The Relationship Between Cortisol and Stress

In the daily hustle and bustle of life, we can often become run down and simply stressed out. Cortisol has been called the Stress Hormone and is one of our bodies worst enemies. When your cortisol level is high, it can disrupt your memory and learning, decrease your immune system, decrease bone density, increase how fast you gain weight, increase blood pressure, cholesterol and heart disease.  These are just the high-lights of a long list of effects from constant stress and increase in cortisol levels.

Increase in cortisol and stress can lower life expectancy as well.  Here is how it works in a simplified schematic:
Stress and Cortisol Cycle

Something stresses or scares you initially and the Fight or Flight response is then activated.  The adrenal gland releases cortisol in response to the trigger.  The body is now ready to ward off the threat or flee.  In some cases in which there is something that you anticipate will be exciting or a challenge, the fight or flight response is also triggered, but there is a physical release of the response once the event passes.  However, when the body is in a state of constant stress and it can not achieve a physical release of the fight or flight response, our problems begin such as the ones stated above.

If we do not find a way to return the cortisol level to normal, our health will decline, however, these are some simple things we can do to combat stress and high cortisol levels:

  • Prayer & Meditation:  People that believe in a higher power in this universe have been proven to handle stress better. I personally believe that our Heavenly Father is in control of ALL.  Prayer is a powerful tool in the lives of my family on a daily basis.  For some people, techniques such as Yoga work extremely well to keep their stress level down and to provide a physical release.  Allowing the Spirit to heal or recover is key to the physical following suit.
  • Regular Exercise Routine/Activity: Well I think I have you covered on this one with my Taptutor Sessions!  Aerobic activities such as dancing, walking, jogging, swimming, biking, or skating are all effective ways to recreate the ‘flight’ outlet and get rid of cortisol.  If you exercise just 20-30 minutes several days out of the week, it will lower your cortisol level and keep it lower long-term.
  • Connection to Community: Of course having a supportive network of family and friends positively affects almost everything in our lives.  When the world sends us too much to handle, others can be recruited to help take on the load.  Don’t feel afraid to lean on a family member or friend and take some time for yourself, or better yet, take some time to enjoy your relationship and show them how grateful you are to have them in your life.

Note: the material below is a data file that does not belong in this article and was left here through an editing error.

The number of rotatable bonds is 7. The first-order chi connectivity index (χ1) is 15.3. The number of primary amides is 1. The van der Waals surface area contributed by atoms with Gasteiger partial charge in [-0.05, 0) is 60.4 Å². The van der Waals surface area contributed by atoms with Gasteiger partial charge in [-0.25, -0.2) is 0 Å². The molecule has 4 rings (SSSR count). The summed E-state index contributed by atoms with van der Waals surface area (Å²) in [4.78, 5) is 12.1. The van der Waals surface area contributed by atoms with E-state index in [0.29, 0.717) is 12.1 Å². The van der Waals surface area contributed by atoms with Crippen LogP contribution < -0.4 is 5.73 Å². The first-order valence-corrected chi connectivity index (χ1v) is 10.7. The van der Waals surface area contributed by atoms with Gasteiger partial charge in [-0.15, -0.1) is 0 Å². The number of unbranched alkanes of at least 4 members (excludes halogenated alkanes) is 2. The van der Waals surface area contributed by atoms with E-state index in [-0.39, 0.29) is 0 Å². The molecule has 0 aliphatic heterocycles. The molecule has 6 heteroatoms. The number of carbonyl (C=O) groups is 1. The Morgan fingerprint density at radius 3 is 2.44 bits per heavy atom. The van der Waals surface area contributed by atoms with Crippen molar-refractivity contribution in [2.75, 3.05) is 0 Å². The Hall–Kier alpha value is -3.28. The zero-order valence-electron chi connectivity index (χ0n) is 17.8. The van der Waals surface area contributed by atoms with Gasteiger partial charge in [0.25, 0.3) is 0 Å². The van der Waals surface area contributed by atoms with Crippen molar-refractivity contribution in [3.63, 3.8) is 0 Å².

• Music  Currently it has been found that music around 60 beats per minute can cause synchronization of the music beat with the brain, which then causes alpha brainwaves (frequencies from 8 – 14 hertz or cycles per second).  Faster music can invoke a happy and upbeat response while slow and calmer music can just make you want to go into “chill mode”.  When we are relaxed and conscious, these alpha brain waves are present.  Stanford University Researchers (press release 2006) reported that “listening to music seems to be able to change brain functioning to the same extent as medication.” Due to the fact that music is so accessible these days, these researchers concluded that it is an easy tool to apply.
  • Laughter There is growing research that states that when we anticipate laughter,  two hormones – beta-endorphins (the chemicals of the body known to alleviate depression) and human growth hormone (HGH; which provides help with our immune system) – increase.  So next time, really let it ALL out when you hear a joke or experience something funny.  If you get some strange looks for laughing after everyone else has stopped, you may have to refer them to this article.
  • Diet: Even though diet did not make the list of some of the references that I studied, I want to propose that it can be an advantage or a culprit; a culprit in that it can be a secondary cause of stress.  For example, if you love to drink coffee and over do it by drinking 4-5 cups per day, well into the evening, due to the caffiene, it will keep you awake.  Lack of sleep can cause you to be grumpy and stressed because you don’t feel as ready to attack the day as you would have with a full night of sleep.  In addition to the caffiene causing you to be way too alert, it is also a diuretic and causes an increase in heart rate and blood pressure.  One to two cups per day is usually the maximum that health care providers would like to see their patients use.  Also, it may be worth boosting up your vitamin C intake through fresh fruits and veggies like red bell peppers (190 mg vitamin C, three times more than an orange), Kale and Grapefruit.  Vitamin C helps to maintain a healthy adrenal gland and cortisol levels.

The bottom line is…..don’t take yourself so seriously and most definitely take time out to pray, laugh, love and most of all enjoy the blessing of life that we have been given.



2 thoughts on “The Relationship Between Cortisol and Stress

  1. I’m a dietitian at NC State Uni, love the graphic you have of the fight or flight response related to cortisol, could I use it for a presentation to students and credit you? Thanks so much


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